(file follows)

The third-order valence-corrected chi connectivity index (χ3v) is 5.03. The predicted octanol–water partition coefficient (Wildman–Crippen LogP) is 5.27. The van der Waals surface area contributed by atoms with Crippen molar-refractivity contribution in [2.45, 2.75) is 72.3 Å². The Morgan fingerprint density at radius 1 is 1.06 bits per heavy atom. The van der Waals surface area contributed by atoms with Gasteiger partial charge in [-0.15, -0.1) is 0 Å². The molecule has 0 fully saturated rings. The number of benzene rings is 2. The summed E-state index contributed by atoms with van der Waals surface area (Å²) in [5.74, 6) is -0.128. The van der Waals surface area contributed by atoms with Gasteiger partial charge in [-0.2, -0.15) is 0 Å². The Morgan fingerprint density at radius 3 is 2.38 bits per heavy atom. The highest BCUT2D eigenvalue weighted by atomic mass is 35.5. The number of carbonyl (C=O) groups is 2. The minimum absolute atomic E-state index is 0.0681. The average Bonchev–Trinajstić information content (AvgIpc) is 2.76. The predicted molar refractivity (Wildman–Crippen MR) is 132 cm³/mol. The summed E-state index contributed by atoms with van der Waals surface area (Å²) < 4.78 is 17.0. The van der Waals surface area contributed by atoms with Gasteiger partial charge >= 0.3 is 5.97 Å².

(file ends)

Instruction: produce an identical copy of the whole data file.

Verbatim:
The third-order valence-corrected chi connectivity index (χ3v) is 5.03. The predicted octanol–water partition coefficient (Wildman–Crippen LogP) is 5.27. The van der Waals surface area contributed by atoms with Crippen molar-refractivity contribution in [2.45, 2.75) is 72.3 Å². The Morgan fingerprint density at radius 1 is 1.06 bits per heavy atom. The van der Waals surface area contributed by atoms with Gasteiger partial charge in [-0.15, -0.1) is 0 Å². The molecule has 0 fully saturated rings. The number of benzene rings is 2. The summed E-state index contributed by atoms with van der Waals surface area (Å²) in [5.74, 6) is -0.128. The van der Waals surface area contributed by atoms with Gasteiger partial charge in [-0.2, -0.15) is 0 Å². The Morgan fingerprint density at radius 3 is 2.38 bits per heavy atom. The highest BCUT2D eigenvalue weighted by atomic mass is 35.5. The number of carbonyl (C=O) groups is 2. The minimum absolute atomic E-state index is 0.0681. The average Bonchev–Trinajstić information content (AvgIpc) is 2.76. The predicted molar refractivity (Wildman–Crippen MR) is 132 cm³/mol. The summed E-state index contributed by atoms with van der Waals surface area (Å²) < 4.78 is 17.0. The van der Waals surface area contributed by atoms with Gasteiger partial charge >= 0.3 is 5.97 Å².